Transplant xenophilia

How CRISPR/Cas9 could put porcine xenotransplants back on the map

Advances in genome editing could put the use of pig organs in human transplantation back on the map, according to researchers at Harvard Medical School who believe they have quashed the concern that the animals' endogenous retroviruses could present a serious safety threat. The group, led by prominent geneticist George Church, developed a CRISPR-based approach for eliminating the pathogenic factors from the pig cells used in transplants and has co-founded eGenesis Inc. to commercialize the technology.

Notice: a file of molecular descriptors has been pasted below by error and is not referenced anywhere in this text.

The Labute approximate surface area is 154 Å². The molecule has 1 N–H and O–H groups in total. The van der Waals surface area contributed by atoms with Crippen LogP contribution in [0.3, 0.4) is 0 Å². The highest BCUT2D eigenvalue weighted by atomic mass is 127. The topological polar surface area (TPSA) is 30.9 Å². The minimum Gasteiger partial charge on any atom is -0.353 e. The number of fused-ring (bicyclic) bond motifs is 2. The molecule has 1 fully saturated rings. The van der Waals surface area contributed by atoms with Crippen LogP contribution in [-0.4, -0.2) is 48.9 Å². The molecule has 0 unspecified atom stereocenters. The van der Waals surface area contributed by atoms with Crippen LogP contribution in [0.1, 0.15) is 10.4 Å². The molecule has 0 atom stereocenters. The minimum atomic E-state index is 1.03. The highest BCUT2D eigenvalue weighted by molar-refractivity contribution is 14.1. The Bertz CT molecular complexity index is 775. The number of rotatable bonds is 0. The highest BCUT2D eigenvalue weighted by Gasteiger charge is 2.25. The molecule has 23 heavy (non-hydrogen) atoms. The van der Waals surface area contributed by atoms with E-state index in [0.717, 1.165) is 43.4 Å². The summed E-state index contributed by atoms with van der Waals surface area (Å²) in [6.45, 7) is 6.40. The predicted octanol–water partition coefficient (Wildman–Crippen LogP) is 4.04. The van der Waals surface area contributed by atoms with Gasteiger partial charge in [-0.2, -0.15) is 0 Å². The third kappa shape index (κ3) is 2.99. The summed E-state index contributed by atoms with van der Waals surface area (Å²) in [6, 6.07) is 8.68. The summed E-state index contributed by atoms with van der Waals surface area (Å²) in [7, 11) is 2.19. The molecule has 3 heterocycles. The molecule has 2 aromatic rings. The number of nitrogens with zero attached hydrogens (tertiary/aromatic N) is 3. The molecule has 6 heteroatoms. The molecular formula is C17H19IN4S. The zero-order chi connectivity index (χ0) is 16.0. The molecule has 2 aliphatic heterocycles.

While xenotransplantation was all the rage in the late 1990s and produced a spate of newcos, fears that pig endogenous retroviruses (PERVs) would be transmitted to humans caused most companies and researchers to exit the field.

"There was a great hype, but it died down

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